“Learning and innovation go hand in hand. The arrogance of success is to think that what you did yesterday will be sufficient for tomorrow” — William Pollard, physicist.
Red River College is in the process of renewing its College-Wide Learning Outcomes (CWLO), which are designed to be incorporated into RRC courses and programs. This six-part blog series highlights hand-selected resources that would be useful in developing these outcomes, which are essential for success. This is the fifth part of the series, which focuses on “innovate.”
Secret Sauce of Success?
The ability to innovate has been described as the “secret sauce” of business success (Source: The Innovator’s DNA). We want RRC grads to be equipped to innovate – to generate, build and transform ideas in their fields.
Below are some resources that give advice on how to be a successful innovator.
Innovate – RRC Library Resources for Students and Staff
“If you are trying to figure out how to deal with the faster world that surrounds you, then you need this book. Think about it: the high velocity global economy of today drives rapid consumer, business, industrial and marketplace change.” (Source: www.jimcarroll.com)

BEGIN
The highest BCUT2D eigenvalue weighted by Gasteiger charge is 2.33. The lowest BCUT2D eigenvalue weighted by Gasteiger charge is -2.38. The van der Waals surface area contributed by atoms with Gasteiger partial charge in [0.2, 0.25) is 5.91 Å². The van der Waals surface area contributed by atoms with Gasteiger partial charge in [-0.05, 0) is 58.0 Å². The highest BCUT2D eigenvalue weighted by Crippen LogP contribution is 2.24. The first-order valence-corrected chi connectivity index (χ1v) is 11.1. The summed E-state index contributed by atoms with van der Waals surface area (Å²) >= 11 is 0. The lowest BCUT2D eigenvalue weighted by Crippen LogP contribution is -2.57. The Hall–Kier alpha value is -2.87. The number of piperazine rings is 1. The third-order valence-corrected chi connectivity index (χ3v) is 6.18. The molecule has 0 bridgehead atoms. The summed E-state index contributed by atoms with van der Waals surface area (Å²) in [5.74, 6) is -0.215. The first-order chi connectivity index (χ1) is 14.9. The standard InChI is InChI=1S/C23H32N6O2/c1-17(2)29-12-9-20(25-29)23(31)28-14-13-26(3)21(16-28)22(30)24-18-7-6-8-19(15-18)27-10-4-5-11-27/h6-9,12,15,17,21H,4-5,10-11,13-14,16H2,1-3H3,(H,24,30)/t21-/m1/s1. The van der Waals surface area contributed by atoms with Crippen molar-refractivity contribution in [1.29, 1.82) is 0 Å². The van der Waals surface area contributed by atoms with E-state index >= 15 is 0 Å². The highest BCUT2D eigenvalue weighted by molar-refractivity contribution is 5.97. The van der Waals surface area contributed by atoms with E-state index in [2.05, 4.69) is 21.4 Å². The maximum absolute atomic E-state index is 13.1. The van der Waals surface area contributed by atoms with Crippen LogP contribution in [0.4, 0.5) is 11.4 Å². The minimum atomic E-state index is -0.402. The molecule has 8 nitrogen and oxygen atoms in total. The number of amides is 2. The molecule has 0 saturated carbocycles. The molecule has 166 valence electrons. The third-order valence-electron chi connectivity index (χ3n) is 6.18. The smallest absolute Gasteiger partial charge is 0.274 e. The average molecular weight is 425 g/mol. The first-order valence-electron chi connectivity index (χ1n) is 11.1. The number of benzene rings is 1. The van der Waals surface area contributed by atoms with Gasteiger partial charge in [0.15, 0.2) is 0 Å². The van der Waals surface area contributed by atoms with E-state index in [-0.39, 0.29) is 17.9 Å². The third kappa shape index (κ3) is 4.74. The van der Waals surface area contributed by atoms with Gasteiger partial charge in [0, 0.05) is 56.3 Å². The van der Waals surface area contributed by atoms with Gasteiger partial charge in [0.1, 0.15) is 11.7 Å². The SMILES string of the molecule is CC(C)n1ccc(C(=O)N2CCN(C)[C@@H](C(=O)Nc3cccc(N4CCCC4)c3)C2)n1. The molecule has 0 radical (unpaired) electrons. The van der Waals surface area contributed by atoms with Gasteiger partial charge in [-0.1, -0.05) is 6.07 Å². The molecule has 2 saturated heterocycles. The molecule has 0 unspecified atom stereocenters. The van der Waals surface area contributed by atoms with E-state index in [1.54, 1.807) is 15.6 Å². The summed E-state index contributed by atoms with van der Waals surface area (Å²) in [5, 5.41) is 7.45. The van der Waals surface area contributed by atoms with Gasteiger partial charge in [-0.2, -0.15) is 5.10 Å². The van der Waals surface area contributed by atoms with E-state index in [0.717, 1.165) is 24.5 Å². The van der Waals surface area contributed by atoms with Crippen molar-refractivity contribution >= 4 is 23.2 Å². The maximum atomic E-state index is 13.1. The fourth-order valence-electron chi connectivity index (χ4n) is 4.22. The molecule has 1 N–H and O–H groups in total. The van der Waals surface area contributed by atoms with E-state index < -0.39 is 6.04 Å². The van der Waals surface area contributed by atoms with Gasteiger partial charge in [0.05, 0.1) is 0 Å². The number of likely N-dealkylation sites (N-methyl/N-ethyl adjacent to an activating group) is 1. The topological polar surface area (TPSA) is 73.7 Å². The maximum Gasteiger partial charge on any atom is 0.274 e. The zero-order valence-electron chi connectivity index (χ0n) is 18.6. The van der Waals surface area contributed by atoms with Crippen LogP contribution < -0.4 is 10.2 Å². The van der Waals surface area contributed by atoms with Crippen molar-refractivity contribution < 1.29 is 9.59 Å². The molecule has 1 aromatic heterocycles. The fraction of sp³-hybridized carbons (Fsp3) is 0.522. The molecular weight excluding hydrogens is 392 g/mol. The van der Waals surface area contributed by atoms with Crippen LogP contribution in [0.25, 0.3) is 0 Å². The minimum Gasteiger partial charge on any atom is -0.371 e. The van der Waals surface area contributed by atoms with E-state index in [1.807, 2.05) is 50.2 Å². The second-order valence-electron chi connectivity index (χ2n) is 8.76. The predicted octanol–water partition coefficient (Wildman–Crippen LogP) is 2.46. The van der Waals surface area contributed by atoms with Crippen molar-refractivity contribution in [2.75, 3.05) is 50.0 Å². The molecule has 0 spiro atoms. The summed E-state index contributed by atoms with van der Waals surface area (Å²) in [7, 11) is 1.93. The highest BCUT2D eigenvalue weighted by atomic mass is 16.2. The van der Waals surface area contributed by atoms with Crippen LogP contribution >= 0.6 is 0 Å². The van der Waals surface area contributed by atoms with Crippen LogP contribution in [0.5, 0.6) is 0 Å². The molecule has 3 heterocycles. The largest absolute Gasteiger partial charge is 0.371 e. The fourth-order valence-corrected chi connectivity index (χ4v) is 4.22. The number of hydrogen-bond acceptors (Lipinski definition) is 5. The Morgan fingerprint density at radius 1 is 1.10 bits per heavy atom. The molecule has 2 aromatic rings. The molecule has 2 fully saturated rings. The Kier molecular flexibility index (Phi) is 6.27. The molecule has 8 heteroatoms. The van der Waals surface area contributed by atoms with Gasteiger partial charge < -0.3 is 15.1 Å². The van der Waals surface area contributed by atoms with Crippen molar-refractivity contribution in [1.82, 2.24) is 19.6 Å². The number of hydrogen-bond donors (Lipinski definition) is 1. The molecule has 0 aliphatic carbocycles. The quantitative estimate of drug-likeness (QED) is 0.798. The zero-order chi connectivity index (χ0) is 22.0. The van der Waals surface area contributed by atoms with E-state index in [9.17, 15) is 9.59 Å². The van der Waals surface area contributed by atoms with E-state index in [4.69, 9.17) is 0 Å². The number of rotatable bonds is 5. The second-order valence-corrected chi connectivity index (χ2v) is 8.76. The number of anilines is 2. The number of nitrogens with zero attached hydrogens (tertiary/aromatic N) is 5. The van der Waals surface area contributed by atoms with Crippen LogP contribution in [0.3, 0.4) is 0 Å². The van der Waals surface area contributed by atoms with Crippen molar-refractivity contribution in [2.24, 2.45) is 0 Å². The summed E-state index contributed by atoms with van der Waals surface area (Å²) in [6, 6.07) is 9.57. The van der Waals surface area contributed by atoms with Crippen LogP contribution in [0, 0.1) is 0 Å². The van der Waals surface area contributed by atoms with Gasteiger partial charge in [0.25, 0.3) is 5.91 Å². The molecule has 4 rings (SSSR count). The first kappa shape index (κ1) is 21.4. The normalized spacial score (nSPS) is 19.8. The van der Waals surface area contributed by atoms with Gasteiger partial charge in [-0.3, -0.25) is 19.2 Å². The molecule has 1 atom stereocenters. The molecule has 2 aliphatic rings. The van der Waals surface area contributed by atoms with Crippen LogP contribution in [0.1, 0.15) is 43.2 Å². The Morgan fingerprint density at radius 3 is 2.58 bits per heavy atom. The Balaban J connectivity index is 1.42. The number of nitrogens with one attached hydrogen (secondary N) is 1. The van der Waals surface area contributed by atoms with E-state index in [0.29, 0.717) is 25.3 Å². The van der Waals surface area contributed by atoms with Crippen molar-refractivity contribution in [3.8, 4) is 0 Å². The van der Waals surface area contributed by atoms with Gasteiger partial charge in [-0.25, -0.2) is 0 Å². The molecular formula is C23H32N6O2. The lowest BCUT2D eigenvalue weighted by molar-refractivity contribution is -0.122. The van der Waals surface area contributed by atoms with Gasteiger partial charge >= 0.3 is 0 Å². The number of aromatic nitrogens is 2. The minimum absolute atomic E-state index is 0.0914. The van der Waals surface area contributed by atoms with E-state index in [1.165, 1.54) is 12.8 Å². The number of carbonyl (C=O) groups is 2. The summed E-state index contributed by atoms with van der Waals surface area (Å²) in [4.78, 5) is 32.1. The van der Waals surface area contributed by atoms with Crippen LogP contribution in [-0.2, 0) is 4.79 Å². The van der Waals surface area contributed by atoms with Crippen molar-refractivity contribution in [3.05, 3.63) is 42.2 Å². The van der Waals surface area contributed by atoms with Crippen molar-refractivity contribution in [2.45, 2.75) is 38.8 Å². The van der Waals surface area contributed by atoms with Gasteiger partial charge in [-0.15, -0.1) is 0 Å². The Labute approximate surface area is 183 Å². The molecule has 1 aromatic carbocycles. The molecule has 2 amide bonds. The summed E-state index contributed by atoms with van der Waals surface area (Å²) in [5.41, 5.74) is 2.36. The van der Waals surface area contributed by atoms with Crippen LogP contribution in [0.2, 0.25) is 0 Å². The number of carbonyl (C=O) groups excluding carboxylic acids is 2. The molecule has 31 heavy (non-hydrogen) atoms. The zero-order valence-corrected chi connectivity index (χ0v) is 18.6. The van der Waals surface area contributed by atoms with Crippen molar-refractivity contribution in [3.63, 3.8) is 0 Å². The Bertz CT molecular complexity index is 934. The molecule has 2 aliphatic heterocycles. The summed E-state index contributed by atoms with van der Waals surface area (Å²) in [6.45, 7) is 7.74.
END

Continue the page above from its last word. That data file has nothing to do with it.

How do you gain influence for an idea? In “Breaking Out,” idea developer and adviser John Butman shows how the methods of today’s most popular “idea entrepreneurs”….can help you take an idea public and build influence for it.” (Source: Harvard Business Review)
Through step-by-step exercises, illustrated strategies, and inspiring real-world examples, this book will show you how to synthesize dissimilar subjects, think paradoxically, and enlist the help of your subconscious mind. Visit the author’s website at creativethinking.net.
In this documentary, nine creatively accomplished people reveal the secrets of their creativity.
Watch the trailer here:
Speaking of Creativity trailer
A comprehensive text covering the system for problem solving and creativity known as Creative Problem Solving (CPS). This system helps individuals and groups solve problems, manage change, and deliver innovation.
The real difficulty with innovation is not the execution, but coming up with great ideas in the first place. Duggan uses the neuroscience of innovation to describe the brain’s process of analysis to come up with the best new ideas, and to break down the process step by step.
* THIS BOOK IS ON ORDER — ARRIVING SOON!